I have trained dogs all of my life. Like children, each and every one of them has been different. To get a dog to respond to you, you first have to know what it is you want the dog to do, truly understand the temperament of your dog, and then apply consistent, gentle, firm, and loving training over a long period of time.
Bird dogs, by their nature, want to please their owner. They want to get out of the house or kennel and run and play. If you make this time together fun, they will eagerly await your approach every day. You can use fear to train a dog. You can get a dog to obey, but if you want a dog that has joy in its step when you enter the woods, training with positive re-enforcement is the key.
An upland bird dog puppy will point naturally at about six weeks old or less. Take a bird wing and tie it to a line of about eight feet long. Attach this line to the end of a fishing rod. Put the puppy on the lawn and drop the wing about six feet in front of him. The minute he notices it, give the wing a twitch so the puppy sees the movement. Nine times out of ten he will simply stop and point. Learning moment.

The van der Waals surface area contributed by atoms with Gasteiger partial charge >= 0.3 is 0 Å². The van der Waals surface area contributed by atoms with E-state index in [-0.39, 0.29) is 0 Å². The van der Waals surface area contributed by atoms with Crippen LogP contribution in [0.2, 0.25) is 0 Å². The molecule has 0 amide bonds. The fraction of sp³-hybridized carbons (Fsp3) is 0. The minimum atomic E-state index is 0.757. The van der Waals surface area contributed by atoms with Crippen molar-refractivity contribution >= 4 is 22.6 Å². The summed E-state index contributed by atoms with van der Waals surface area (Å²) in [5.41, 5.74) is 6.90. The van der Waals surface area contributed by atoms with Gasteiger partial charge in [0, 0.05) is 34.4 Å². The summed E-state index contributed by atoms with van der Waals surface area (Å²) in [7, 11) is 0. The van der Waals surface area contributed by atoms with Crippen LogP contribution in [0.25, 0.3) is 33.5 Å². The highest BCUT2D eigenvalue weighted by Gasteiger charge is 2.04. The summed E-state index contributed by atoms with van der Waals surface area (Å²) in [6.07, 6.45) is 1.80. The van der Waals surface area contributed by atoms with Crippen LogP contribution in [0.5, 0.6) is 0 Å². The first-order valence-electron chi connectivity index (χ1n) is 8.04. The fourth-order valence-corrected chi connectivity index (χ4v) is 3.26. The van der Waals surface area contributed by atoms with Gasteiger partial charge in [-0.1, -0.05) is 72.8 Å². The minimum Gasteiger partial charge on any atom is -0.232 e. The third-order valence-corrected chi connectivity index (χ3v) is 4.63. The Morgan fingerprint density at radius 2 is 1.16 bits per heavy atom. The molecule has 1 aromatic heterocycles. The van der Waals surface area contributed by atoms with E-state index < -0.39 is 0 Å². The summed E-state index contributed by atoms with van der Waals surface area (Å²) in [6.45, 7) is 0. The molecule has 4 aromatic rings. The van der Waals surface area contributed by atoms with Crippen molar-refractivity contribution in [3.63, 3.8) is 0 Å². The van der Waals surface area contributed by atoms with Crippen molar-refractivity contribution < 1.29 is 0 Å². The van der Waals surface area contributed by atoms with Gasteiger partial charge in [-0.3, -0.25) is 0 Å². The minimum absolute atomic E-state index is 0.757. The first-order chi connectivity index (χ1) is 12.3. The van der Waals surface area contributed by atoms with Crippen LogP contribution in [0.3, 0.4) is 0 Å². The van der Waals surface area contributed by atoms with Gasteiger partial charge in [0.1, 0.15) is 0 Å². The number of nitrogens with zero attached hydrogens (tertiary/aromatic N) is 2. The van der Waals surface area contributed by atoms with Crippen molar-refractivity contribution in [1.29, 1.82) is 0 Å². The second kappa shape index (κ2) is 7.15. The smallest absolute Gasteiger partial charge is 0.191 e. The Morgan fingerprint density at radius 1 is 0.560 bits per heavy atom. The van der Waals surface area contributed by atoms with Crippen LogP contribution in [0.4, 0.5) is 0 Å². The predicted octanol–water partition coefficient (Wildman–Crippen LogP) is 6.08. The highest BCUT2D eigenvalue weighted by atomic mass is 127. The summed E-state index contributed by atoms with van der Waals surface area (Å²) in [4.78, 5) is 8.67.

When the puppy points give him praise and soft touches. He learns immediately that you really like his reaction to the stimulus. Do not make him point long, but re-enforce the action every time he does it. With a puppy their attention span can be short. Do not overdue because it will stop being fun. But, present the training opportunity every day.
There are three things you initially want a young hunting dog to do. The first is to stop. The second is to hold. The third is to go away. You will notice I did not mention the words come or retrieve. Those will be worked on later.